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B-29 Lift
Exhibit specialists aided by the 402nd Expeditionary Depot Maintenance Group work to lift a B-29 Bomber on display at the Museum of Aviation World War II Hangar March 13, 2014. (U.S. Air Force photo by Misuzu Allen)
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WW II bomber gets a raise

Posted 3/21/2014   Updated 3/21/2014 Email story   Print story

    


by Brian Shreve
Robins Public Affairs


3/21/2014 - ROBINS AIR FORCE BASE, Ga. -- This bomber may never again soar to the heights of its World War II glory days, but this week it did manage to get off the ground.
 
The B-29B - a fixture at the Museum of Aviation since 1983 - was raised 8 feet above the floor of the WW II Hangar Thursday by a team from the 402nd Expeditionary Depot Maintenance Group with the assistance of museum exhibit specialists.

The crew used aircraft jacks to lift the bomber and position it onto large display stands in an effort to add walking space beneath the plane for visitors while making room for new aircraft in the building.
 
"Preserving these aircraft for future generations is the name of the game," said Bill Paul, museum collections manager.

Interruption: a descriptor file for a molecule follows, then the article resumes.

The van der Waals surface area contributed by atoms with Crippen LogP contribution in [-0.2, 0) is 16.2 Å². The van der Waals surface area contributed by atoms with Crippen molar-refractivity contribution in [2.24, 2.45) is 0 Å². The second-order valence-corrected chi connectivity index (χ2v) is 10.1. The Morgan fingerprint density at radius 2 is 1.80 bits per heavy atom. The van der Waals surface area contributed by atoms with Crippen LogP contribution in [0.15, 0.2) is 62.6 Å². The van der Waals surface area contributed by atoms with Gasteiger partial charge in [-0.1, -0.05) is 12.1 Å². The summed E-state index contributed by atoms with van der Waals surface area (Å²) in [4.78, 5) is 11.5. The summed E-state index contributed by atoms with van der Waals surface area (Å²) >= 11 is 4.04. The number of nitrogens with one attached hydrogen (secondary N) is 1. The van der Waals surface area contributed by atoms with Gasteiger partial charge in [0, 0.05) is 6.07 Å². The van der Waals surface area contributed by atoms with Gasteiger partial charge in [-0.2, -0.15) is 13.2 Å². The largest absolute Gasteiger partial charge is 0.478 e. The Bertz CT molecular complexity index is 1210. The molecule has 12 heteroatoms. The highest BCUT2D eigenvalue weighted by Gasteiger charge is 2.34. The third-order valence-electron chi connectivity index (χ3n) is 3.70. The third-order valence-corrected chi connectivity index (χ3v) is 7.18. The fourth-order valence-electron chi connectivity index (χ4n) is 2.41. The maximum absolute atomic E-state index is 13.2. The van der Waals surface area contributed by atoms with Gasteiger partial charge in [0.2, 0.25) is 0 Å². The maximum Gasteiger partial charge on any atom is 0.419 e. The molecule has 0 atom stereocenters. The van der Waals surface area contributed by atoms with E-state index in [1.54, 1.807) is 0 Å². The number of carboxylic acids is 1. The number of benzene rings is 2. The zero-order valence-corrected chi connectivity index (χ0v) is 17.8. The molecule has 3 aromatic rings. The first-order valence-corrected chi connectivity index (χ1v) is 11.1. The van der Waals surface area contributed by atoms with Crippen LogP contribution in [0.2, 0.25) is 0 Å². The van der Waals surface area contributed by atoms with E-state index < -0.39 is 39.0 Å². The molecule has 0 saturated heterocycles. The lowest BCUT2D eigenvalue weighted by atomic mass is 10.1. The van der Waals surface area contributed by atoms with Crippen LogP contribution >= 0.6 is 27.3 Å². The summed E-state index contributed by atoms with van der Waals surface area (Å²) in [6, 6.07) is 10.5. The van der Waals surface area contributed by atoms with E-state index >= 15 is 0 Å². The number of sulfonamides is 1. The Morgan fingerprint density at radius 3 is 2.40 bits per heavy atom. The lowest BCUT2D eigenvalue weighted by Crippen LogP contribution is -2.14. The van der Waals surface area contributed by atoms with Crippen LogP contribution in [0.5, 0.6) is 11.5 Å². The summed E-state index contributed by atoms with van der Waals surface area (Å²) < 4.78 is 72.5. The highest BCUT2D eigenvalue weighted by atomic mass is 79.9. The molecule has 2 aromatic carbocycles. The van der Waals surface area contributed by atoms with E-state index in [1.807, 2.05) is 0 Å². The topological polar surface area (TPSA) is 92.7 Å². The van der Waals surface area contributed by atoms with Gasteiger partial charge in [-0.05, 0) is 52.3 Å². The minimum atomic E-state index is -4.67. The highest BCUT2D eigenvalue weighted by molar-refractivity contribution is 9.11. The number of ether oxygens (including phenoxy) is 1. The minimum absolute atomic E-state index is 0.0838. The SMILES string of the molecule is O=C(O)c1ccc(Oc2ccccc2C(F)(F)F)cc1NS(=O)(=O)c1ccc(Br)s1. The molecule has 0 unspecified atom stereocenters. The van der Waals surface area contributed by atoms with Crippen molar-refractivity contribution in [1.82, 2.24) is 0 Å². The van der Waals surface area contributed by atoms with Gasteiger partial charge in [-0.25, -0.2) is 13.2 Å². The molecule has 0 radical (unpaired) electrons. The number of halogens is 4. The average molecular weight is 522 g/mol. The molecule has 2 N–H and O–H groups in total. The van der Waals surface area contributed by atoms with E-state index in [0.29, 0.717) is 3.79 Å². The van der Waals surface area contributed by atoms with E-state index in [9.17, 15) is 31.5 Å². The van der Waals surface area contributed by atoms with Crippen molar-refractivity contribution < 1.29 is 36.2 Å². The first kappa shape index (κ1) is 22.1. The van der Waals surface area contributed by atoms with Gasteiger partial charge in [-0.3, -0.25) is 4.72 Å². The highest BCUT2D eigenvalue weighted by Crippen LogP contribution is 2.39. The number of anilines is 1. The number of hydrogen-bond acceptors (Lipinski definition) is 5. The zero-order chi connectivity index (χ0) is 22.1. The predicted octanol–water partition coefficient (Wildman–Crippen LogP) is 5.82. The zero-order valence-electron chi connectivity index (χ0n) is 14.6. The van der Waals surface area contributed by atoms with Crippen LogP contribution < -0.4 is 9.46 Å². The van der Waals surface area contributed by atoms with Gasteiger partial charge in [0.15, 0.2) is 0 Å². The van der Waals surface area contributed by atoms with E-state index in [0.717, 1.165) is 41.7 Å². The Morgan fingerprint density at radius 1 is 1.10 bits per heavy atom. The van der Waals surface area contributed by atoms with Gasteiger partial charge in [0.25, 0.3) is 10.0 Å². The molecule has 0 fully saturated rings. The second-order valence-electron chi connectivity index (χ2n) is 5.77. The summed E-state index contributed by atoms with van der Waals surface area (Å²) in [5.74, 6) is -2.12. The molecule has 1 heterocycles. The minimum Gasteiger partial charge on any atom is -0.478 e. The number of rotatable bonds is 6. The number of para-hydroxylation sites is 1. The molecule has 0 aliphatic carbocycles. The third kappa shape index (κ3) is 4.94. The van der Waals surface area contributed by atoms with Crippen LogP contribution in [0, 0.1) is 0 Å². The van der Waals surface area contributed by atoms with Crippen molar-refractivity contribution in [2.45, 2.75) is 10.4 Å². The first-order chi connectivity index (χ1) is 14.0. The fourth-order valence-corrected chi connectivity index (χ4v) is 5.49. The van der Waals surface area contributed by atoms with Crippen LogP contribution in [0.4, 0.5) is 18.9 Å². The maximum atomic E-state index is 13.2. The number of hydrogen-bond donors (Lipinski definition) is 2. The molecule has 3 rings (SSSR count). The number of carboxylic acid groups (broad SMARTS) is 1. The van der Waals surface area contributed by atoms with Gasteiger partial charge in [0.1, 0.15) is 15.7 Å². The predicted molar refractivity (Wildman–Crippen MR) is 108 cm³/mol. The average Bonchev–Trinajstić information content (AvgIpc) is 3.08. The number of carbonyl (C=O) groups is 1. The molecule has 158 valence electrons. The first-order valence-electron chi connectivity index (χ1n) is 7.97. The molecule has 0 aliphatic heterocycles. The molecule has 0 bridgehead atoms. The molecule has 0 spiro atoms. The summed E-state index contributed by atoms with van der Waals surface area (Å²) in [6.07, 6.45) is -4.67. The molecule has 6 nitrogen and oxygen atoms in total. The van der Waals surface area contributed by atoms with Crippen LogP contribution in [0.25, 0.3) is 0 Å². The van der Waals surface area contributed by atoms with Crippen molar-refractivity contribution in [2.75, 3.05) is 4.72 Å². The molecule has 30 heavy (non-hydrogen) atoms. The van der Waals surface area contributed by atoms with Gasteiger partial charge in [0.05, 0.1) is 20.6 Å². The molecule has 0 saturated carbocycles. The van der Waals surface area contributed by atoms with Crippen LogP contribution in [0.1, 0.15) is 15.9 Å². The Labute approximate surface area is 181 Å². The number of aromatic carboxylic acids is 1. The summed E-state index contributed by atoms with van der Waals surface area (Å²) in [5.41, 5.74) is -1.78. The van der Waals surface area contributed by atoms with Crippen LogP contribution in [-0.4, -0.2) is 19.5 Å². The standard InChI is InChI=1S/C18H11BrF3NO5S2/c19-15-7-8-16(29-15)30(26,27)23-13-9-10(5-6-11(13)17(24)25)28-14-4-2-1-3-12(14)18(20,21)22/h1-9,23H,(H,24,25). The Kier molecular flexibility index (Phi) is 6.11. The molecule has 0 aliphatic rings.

The process began roughly three months ago with the engineering work and the actual lifting taking several hours.

"Because this is a vintage aircraft, we have to take precautions," said Anthony Faircloth, museum exhibit specialist. "It may have issues being that old, so we have to make sure we protect it and that the workers are safe."

The B-29B, weighing about 70,000 pounds without its wartime armor, is the largest aircraft on display inside the museum. It used to be displayed outside with other planes until 1997 when it was brought into the Century of Flight Hangar. It was moved to its current home five years ago with the addition of the World War II building.

Built in 1944, the aircraft is one of only 16 B-29s known to remain of the 5,000 built.
It's the only B-model of the aircraft in existence and the last B-29 built at Bell Bomber in Marietta, Ga., which closed immediately following World War II.

It arrived at the museum from Aberdeen Air Force Base and had originally been planned to be used as a target. Instead, it was fully restored as an addition to the museum, according to Paul.



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